Space Program Diplomacy:  The U.S. space program became an important instrument of American foreign relations during the Cold War.  Three months after  Friendship 7 orbited the earth in 1962 with John Glenn, Jr. on board, the returned space capsule set off on a worldwide journey to promote and represent the United States and its space program around the world.  Over the course of its three-month-long world tour, Friendship 7 was seen by roughly four million people. This photo from the National Air and Space Museum shows Friendship 7 in Ceylon (Sri Lanka), July 1, 1962. 

 

Commentary

The Challenges of the Middle East by Haviland Smith

The Zombie Returns: Middle East Peace Plan Would Create Palestinian Bantustan by Edward Marks

Learning About Islam: From Ignorance to Understanding by Ben Tua

Foreign Service Resignations: Why I Stayed by Chris Datta

Senator Richard G. Lugar: A Lifetime of Diplomatic Engagement by Paul Foldi

 

Eyewitness

Murder in Equatorial Guinea: A Foreign Service Urban Legend by Mark L. Asquino

Mr. Dooley and the Russians by Peter Bridges

Vice President Nixon and Cold War Public Diplomacy by Hans Tuch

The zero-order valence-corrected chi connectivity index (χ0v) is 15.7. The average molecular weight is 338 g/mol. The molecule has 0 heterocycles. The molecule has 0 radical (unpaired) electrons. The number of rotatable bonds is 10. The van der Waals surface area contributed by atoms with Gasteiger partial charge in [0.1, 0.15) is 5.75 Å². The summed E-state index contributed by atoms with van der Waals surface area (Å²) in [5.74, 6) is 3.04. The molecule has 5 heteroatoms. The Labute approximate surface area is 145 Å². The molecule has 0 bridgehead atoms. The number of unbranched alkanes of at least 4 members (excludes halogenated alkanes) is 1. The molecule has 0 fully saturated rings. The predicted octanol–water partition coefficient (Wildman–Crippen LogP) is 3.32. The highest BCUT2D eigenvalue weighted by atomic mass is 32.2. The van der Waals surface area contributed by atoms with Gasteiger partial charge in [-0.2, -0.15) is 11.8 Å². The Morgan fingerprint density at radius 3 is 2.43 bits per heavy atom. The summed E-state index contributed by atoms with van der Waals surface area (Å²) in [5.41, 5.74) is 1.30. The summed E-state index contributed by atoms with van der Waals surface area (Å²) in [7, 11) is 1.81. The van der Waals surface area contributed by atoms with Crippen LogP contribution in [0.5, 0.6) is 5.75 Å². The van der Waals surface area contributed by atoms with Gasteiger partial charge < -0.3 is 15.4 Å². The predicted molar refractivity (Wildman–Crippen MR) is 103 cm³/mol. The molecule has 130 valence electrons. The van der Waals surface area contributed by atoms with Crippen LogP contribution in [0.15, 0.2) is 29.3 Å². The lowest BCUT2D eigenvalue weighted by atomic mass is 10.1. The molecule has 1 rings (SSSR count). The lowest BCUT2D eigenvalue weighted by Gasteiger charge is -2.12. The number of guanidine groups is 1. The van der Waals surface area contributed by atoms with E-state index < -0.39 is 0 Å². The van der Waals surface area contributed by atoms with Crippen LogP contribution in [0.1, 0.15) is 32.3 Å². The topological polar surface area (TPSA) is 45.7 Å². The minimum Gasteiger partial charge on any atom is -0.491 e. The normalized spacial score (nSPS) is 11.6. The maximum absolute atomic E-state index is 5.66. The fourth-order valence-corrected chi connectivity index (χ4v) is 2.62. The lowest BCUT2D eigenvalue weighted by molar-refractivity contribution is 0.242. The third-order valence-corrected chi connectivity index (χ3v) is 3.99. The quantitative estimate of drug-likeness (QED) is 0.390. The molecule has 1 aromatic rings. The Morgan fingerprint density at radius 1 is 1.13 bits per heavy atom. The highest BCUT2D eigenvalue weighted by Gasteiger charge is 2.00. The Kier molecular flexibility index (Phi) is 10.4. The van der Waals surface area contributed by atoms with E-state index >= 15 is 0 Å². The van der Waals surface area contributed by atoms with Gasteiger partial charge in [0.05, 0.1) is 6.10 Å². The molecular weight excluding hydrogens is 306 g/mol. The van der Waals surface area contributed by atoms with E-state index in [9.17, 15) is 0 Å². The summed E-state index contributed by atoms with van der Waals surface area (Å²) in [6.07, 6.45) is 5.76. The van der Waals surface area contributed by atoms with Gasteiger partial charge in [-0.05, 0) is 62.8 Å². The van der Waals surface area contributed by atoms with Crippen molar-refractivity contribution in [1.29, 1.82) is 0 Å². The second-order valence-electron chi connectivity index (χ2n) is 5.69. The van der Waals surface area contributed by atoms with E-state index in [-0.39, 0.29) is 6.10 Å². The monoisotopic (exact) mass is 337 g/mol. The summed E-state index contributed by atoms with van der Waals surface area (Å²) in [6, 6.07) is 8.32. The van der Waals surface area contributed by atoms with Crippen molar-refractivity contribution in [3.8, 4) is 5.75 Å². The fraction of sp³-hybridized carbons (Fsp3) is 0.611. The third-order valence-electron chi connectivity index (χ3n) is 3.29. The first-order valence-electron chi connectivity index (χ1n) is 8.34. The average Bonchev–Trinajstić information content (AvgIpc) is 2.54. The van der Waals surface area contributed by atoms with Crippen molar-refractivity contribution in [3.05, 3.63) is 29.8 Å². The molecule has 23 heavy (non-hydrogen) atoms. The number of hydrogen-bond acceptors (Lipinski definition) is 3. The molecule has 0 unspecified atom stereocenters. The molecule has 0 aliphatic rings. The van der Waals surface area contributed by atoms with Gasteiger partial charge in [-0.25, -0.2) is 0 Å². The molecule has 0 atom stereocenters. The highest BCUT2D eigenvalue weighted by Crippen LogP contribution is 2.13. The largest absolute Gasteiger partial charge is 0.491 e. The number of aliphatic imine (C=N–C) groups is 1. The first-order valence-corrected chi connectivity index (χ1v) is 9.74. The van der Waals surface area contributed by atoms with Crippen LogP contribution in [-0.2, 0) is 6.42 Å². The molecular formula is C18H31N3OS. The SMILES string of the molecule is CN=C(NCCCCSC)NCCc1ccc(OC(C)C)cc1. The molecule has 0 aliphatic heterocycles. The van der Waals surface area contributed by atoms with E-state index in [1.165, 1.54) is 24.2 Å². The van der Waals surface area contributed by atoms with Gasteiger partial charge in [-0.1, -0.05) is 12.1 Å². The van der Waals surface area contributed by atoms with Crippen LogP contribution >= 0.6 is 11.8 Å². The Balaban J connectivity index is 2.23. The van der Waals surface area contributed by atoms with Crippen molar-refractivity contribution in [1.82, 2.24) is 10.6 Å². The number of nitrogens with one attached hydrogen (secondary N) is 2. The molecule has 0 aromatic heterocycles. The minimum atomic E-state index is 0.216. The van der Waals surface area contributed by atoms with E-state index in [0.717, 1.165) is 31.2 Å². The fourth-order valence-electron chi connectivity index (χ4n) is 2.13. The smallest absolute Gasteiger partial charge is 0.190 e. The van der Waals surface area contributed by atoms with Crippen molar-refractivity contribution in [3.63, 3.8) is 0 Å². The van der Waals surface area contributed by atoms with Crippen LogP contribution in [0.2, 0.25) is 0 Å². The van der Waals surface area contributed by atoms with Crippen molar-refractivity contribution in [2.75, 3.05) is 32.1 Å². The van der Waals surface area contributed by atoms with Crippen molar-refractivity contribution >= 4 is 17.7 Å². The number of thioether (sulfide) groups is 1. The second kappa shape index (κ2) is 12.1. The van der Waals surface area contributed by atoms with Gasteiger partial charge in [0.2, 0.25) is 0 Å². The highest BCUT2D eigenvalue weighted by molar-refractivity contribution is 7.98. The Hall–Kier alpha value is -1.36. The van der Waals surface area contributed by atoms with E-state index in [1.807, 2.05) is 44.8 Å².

Interns Reflect on Their Experiences at the State Department by Deja Gainey and Eric Kindelan

 

National Archives

The Department of State’s support for the U.S. manned space program was extensive, including informing foreign governments of launches and other mission-related matters and negotiating the establishment of tracking stations and other ground facilities in foreign countries around the world.

Apollo 11: The Department of State prepares for launch

Apollo 11: Preparing for the unthinkable

In a discussion over the international implications of objects that might be left on the Moon as part of the Apollo 11 mission, the State Department argued that “The raising of an American flag would seem most undesirable…”

Apollo 11: Mementos on the Moon

The United States Information Agency (USIA) was responsible for telling America’s story abroad.  In 1969, the agency gave high priority to conveying the story of the moon landing to nations around the world and reporting on the foreign reaction.

Apollo 11: Telling the story around the world
Apollo 11: The foreign reaction
Apollo 11: Dealing with the foreign press
Apollo 11: Telling the story around the world post mortem

 

ADST

Hong Kong returns to China, Part I

Hong Kong returns to China, Part II

 

Links

Academy of Diplomacy | Strengthening the Department of State

CRS Reports | Foreign Relations Reauthorization: Background and Issues

The Hill | The US must restore diplomacy and leadership for a safer world

 

In memoriam

We note the passing on May 2 of retired Foreign Service officer Richard Bartlett Moon. Bart was one of the founders of our Journal, served as treasurer of the board and, for many years, as publisher.

Five-time ambassador John Gunther Dean died June 6. Read his oral history at https://adst.org/wp-content/uploads/2012/09/Dean-John-Gunther.pdf.

In Memory of Senator Richard Lugar, 1932-2019 by Richard Combs

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